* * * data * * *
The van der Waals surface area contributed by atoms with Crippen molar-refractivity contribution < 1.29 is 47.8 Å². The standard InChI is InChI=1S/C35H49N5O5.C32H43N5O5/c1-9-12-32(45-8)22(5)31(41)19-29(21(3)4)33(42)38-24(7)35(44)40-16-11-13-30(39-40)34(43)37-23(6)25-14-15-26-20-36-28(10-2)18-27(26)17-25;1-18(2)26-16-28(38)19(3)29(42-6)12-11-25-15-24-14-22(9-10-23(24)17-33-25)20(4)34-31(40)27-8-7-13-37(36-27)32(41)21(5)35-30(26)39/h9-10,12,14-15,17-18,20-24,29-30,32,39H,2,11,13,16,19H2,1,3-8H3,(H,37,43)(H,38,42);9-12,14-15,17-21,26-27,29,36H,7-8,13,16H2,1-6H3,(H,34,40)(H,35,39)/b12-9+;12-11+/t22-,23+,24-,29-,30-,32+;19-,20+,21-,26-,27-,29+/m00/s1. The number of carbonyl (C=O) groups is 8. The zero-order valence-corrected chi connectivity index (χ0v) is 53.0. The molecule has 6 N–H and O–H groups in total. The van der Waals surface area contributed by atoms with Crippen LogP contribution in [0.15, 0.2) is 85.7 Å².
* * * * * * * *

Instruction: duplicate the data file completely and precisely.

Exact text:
The van der Waals surface area contributed by atoms with Crippen molar-refractivity contribution < 1.29 is 47.8 Å². The standard InChI is InChI=1S/C35H49N5O5.C32H43N5O5/c1-9-12-32(45-8)22(5)31(41)19-29(21(3)4)33(42)38-24(7)35(44)40-16-11-13-30(39-40)34(43)37-23(6)25-14-15-26-20-36-28(10-2)18-27(26)17-25;1-18(2)26-16-28(38)19(3)29(42-6)12-11-25-15-24-14-22(9-10-23(24)17-33-25)20(4)34-31(40)27-8-7-13-37(36-27)32(41)21(5)35-30(26)39/h9-10,12,14-15,17-18,20-24,29-30,32,39H,2,11,13,16,19H2,1,3-8H3,(H,37,43)(H,38,42);9-12,14-15,17-21,26-27,29,36H,7-8,13,16H2,1-6H3,(H,34,40)(H,35,39)/b12-9+;12-11+/t22-,23+,24-,29-,30-,32+;19-,20+,21-,26-,27-,29+/m00/s1. The number of carbonyl (C=O) groups is 8. The zero-order valence-corrected chi connectivity index (χ0v) is 53.0. The molecule has 6 N–H and O–H groups in total. The van der Waals surface area contributed by atoms with Crippen LogP contribution in [0.15, 0.2) is 85.7 Å².